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John Wray’s Notes to Self

On constructing his novel The Lost Time Accidents


ISSUE:  Winter 2016

Photographs by John Wray

John Wray sees novels as falling into one of two categories—arrowheads or fruitcakes—whose modus operandi are distinct. “There’s the kind of novel that’s formed on the principle of exclusion, in which your goal is something very flinty and sharp and generally not very long. Those would be the arrowheads.” (See A Farewell to Arms, for example.) “Then there are the fruitcakes, which accrue on the basis of inclusion, in which almost anything could potentially be incorporated into the narrative as long as it’s interesting or amusing or bizarre.” (See Moby-Dick.)

By this measure, The Lost Time Accidents, Wray’s chronicle of a Central European family of eccentrics and crackpots who, over the course of generations, seek a way to control time, is one massive fruitcake of a book. The proof was on the walls of his work studio, a windowless but skylit space in Brooklyn. He used the walls as a canvas of sorts, to tack up what expanded into a constellation of ideas—ephemera that bookmarked his research over the years, including sidewalk flotsam that called to him in some way during walks around the neighborhood to clear his head. Some pieces were crucial to the plot; others simply colored the edges of the story. “It didn’t all get used,” he says, “but it was a way of keeping it fun, and surprising myself. It created an element of chance.”

This buckshot organizing principle was new for Wray, and refreshing—in part because of the nonlinear qualities of the book, but also as a way to shake things up. “I spent years in a certain mode of working,” he says, “and for me, by the end of two years, three years, five years, I didn’t want to approach the next thing in the same way. It wasn’t even a choice. It would drive me insane to start at the beginning of something with the same approach.”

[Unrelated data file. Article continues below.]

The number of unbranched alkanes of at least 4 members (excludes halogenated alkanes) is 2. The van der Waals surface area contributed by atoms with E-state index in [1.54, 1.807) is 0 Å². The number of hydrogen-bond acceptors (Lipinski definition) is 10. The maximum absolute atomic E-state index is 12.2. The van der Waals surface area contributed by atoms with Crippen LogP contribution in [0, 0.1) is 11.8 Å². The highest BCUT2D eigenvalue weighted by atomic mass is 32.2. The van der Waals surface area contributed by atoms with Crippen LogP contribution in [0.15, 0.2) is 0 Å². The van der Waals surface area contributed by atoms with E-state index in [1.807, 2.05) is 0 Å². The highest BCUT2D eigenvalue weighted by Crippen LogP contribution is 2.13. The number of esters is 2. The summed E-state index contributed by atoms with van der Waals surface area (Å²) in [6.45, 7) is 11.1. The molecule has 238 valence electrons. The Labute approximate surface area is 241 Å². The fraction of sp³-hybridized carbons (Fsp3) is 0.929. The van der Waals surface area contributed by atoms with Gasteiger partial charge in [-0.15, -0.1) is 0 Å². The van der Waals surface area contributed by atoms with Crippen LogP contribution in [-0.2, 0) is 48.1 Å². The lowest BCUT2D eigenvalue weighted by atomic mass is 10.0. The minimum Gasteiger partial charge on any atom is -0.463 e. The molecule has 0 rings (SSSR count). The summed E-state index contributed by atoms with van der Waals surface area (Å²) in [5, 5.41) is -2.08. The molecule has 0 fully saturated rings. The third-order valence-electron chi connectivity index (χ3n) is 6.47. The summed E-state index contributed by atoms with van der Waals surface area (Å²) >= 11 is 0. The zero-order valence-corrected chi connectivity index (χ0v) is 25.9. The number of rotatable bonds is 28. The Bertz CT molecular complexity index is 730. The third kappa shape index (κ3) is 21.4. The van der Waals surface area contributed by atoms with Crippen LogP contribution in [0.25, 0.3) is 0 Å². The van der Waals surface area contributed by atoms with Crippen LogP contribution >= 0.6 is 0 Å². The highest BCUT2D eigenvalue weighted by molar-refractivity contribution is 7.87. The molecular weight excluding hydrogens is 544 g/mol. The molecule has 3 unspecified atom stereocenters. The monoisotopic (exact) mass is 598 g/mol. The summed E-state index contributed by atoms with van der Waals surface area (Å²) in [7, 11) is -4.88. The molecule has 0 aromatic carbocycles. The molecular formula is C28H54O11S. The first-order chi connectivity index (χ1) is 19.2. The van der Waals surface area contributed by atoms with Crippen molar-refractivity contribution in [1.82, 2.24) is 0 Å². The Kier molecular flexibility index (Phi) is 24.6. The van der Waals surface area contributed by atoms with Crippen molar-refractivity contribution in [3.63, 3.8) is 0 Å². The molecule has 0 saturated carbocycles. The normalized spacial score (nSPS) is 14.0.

Among the wall’s elements are a tourist map of Znojmo, Czech Republic (where the novel begins in 1904); a Sküs (fool) card from a deck of Tarock playing cards, once popular in Austria, Switzerland, and Italy; an illustration from a US naval handbook about “dazzle ships”; index cards with quotes and citations from Plotinus, Sir James Jeans, Stephen Hawking, Einstein, J. Richard Gott, and P. D. Ouspensky; an advertising flyer for “New York Hypnosis Training”; an ornithological postcard depicting a Pied wagtail (Motacilla alba); and World War II German-language flashcards for US troops.

Though a zealous reader might be tempted to try and find all these elements in The Lost Time Accidents (FSG, February 2016), there isn’t always a direct correllation. “A lot of things on the wall leave an aesthetic shadow or imprint on the text,” Wray says, “but they never appear in recognizable form. Some things would suddenly become useful after spending all this time up there, but there was no organizing principle other than a loose gravity of sorts. The system was an intuitive one. I almost wouldn’t even call it a system.”

Did he find himself lost in this sprawl of notes? “There’s a reason why it took me seven years to write this book,” he says.

— VQR

Photographs by John Wray

Photographs by John Wray

 

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